From the eighteenth century, it became obvious that while it was
the prospect of profit which drove people to establish colonies, there
were significant variations in the nature of the control established.
In South Asia, trading companies like the East India Company
made themselves into political powers, defeated local rulers and
annexed their territories. They retained the older well-developed
administrative system and collected taxes from landowners. Later they
built railways to make trade easier, excavated mines and established
big plantations.
In Africa, Europeans traded on the coast, except in South Africa,
and only in the late nineteenth century did they venture into the interior.
After this, some of the European countries reached an agreement to
divide up Africa as colonies for themselves.
The word ‘settler’ is used for the Dutch in South Africa, the British
in Ireland, New Zealand and Australia, and the Europeans in America.
The official language in these colonies was English (except in Canada,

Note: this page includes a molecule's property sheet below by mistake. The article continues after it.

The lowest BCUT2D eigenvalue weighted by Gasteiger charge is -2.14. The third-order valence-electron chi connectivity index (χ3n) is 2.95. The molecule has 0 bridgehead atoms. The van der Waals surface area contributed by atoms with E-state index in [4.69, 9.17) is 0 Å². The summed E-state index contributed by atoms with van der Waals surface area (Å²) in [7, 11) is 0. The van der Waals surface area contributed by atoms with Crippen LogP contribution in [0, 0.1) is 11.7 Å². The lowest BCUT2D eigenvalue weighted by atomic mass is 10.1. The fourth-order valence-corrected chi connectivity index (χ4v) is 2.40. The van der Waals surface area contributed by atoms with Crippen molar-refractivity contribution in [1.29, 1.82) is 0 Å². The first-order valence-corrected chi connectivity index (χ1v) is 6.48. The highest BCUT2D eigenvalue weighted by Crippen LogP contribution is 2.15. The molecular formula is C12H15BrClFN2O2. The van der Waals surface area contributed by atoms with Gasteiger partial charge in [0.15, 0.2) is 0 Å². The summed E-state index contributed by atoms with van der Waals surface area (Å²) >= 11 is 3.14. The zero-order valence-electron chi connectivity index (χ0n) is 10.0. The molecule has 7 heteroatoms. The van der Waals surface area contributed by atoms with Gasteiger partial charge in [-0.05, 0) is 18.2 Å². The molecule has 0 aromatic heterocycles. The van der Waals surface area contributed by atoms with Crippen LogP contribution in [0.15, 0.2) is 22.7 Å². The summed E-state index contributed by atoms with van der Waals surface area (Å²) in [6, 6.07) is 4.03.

where French is also an official language).
Names given by Europeans to Countries of the ‘New World’
‘AMERICA’ First used after the publication of the travels of
Amerigo Vespucci (1451-1512)
‘CANADA’ from kanata (= ‘village’ in the language of the
Huron-Iroquois, as heard by the explorer Jacques
Cartier in 1535)
‘AUSTRALIA’ Sixteenth-century name for land in the Great
Southern Ocean (austral is Latin for ‘south’)
‘NEW ZEALAND’ Name given by Tasman of Holland, who was
the first to sight these islands in 1642 (zee is Dutch
for ‘sea’)
The Geographical Dictionary (pp 805-22) lists over a hundred place-
names in the Americas and Australia which begin with ‘New’.
2020-21
  215
NORTH AMERICA
The continent of North America extends from the Arctic Circle to the
Tropic of Cancer, from the Pacific to the Atlantic Ocean. West of the chain
of the Rocky Mountains is the desert of Arizona and Nevada, still further
west the Sierra Nevada mountains, to the east the Great Plains, the Great
Lakes, the valleys of the Mississippi and the Ohio and the Appalachian
Mountains. To the south is Mexico. Forty per cent of Canada is covered
with forests. Oil, gas and mineral resources are found in many areas,